Indiana Pacers' Oshae Brissett (12) reacts during the second half of an NBA basketball game against the Brooklyn Nets at the Barclays Center, Sunday, Apr. 10, 2022, in New York. The Nets defeated the Pacers 134-126. (AP Photo/Seth Wenig) AP
Brissett signs 2-year deal with Boston Celtics (report) (PS; Terada)
The Boston Celtics have agreed to their first signing of free agency a few hours into the negotiation period.
The Celtics have agreed to a two-year deal with former Syracuse basketball forward Oshae Brissett, according to ESPN’s Adrian Wojnarowski. The second year of the deal is a player option.
Considering the Celtics had limited options in free agency, they weren’t expected to make a huge splash. They already made a significant deal last week when they traded for Kristaps Porzingis.
In free agency, the C’s were likely to bolster the depth of their roster and bring in some more competition. That’s a guy like Brissett, 25, who has played in 172 games in his NBA career.
Brissett went undrafted in 2019 before signing a two-year deal with his hometown Raptors.
After getting waived by Toronto, Brissett carved out a role with the Indiana Pacers for the last three seasons after originally signing a pair of 10-day contracts with the team. In his career, Brissett has averaged 7.4 points per game.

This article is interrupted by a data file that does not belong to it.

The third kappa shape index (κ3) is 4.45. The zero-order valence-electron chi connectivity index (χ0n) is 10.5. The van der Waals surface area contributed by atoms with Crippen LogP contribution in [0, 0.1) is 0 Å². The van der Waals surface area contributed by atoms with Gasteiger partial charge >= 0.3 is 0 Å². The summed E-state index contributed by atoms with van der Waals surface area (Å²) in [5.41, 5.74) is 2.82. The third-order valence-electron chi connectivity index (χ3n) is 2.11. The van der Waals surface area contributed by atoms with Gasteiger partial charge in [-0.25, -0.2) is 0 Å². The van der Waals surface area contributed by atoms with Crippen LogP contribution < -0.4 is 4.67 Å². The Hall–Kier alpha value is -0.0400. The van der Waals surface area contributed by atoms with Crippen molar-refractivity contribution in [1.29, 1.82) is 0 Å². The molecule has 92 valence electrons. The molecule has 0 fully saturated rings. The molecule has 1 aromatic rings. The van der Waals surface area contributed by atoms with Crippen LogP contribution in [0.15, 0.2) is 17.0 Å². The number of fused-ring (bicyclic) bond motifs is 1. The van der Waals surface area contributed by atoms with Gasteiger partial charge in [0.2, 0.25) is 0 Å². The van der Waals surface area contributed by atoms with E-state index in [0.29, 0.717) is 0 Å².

Report: Syracuse Transfer Jesse Edwards to Stay at West Virginia (wvsportsnow.com; Bock)
Incoming transfer Jesse Edwards tells CBS Sports’ Jon Rothstein that he is staying at West Virginia after the coaching change. Edwards committed to WVU back in April.
“Goin’ nowhere. Time to make this a special year. Let’s go to work for this staff, this team and this place. Let’s go WV,” Edwards wrote on Twitter.
Sarah Simiele, the owner of the Curd Nerd in Eastwood, won the national Cheesemonger Invitational this week. (Charlie Miller | email@example.com)
Her cheese stands alone: Syracuse shop owner named top cheesemonger in America (PS; Miller)
Thanks to Sarah Simiele and her over-the-top wisdom of cheese, Central New York will now have access to some of the hardest-to-get curds.
Simiele owns the Curd Nerd, a quaint fromagerie at the corner of James Street and Collingwood Avenue in Syracuse’s Eastwood section. Last week she won the annual Cheesemonger Invitational in Brooklyn, pretty much the largest who’s who of the cheese industry. She competed against 37 other cheese purveyors from throughout the country before edging out a Colorado shop owner in a rind-biting tiebreaker to claim the gold-colored trophy with a cow on top.
“People are clamoring to get their cheese here now,” she said while wrapping a .17-pound wedge of Pleasant Ridge Reserve for a customer. “We’ll now get cheeses that are allocated, cheeses you can’t get in most places. When I opened this shop (in March 2022), if you told me I was ever going to get allocated cheese, I would’ve told you that you were crazy. This is so cool.”
She earned the right to sell such exclusive dairy.
Over eight hours last Sunday, she and her fellow cheese dealers completed a battery of cheese-mongering speed-tests. It started with a 30-question multiple-choice exam. (She earned the highest score.) They blindly tasted cheese and guessed the country of origin, the name, style and the milk type (cow, sheep, goat or buffalo). They had 45 seconds to neatly wrap two wedges in cheesepaper. They had 45 seconds to re-wrap a quarter-wheel and a half-wheel in plastic. They had to guess six aromas, from apples to freshly cut grass.